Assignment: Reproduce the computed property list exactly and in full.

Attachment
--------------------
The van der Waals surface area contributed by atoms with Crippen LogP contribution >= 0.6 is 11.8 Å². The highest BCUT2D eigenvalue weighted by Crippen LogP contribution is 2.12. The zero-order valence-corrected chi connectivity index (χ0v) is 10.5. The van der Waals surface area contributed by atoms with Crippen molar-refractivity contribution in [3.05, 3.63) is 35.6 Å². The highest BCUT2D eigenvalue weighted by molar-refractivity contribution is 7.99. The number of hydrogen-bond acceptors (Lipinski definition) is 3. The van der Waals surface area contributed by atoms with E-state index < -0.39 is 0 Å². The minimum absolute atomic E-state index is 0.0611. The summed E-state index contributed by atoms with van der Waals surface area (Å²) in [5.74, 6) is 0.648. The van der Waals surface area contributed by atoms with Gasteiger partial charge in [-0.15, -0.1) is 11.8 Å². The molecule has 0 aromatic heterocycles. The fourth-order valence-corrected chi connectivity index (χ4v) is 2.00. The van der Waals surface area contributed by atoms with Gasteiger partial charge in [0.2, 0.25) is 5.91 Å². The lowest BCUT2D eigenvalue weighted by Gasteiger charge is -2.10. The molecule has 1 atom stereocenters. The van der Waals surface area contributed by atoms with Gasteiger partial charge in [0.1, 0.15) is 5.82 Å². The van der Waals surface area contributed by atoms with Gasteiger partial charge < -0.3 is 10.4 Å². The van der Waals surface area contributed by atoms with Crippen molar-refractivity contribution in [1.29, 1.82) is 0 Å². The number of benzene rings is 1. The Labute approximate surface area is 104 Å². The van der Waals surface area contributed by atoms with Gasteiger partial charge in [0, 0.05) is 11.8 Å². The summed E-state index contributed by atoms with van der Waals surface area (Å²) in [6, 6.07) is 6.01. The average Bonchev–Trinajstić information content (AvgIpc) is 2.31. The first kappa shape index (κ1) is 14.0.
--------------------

The van der Waals surface area contributed by atoms with Crippen LogP contribution >= 0.6 is 11.8 Å². The highest BCUT2D eigenvalue weighted by Crippen LogP contribution is 2.12. The zero-order valence-corrected chi connectivity index (χ0v) is 10.5. The van der Waals surface area contributed by atoms with Crippen molar-refractivity contribution in [3.05, 3.63) is 35.6 Å². The highest BCUT2D eigenvalue weighted by molar-refractivity contribution is 7.99. The number of hydrogen-bond acceptors (Lipinski definition) is 3. The van der Waals surface area contributed by atoms with E-state index < -0.39 is 0 Å². The minimum absolute atomic E-state index is 0.0611. The summed E-state index contributed by atoms with van der Waals surface area (Å²) in [5.74, 6) is 0.648. The van der Waals surface area contributed by atoms with Gasteiger partial charge in [-0.15, -0.1) is 11.8 Å². The molecule has 0 aromatic heterocycles. The fourth-order valence-corrected chi connectivity index (χ4v) is 2.00. The van der Waals surface area contributed by atoms with Gasteiger partial charge in [0.2, 0.25) is 5.91 Å². The lowest BCUT2D eigenvalue weighted by Gasteiger charge is -2.10. The molecule has 1 atom stereocenters. The van der Waals surface area contributed by atoms with Gasteiger partial charge in [0.1, 0.15) is 5.82 Å². The van der Waals surface area contributed by atoms with Gasteiger partial charge < -0.3 is 10.4 Å². The van der Waals surface area contributed by atoms with Crippen molar-refractivity contribution in [1.29, 1.82) is 0 Å². The number of benzene rings is 1. The Labute approximate surface area is 104 Å². The van der Waals surface area contributed by atoms with Gasteiger partial charge in [0, 0.05) is 11.8 Å². The summed E-state index contributed by atoms with van der Waals surface area (Å²) in [6, 6.07) is 6.01. The average Bonchev–Trinajstić information content (AvgIpc) is 2.31. The first kappa shape index (κ1) is 14.0.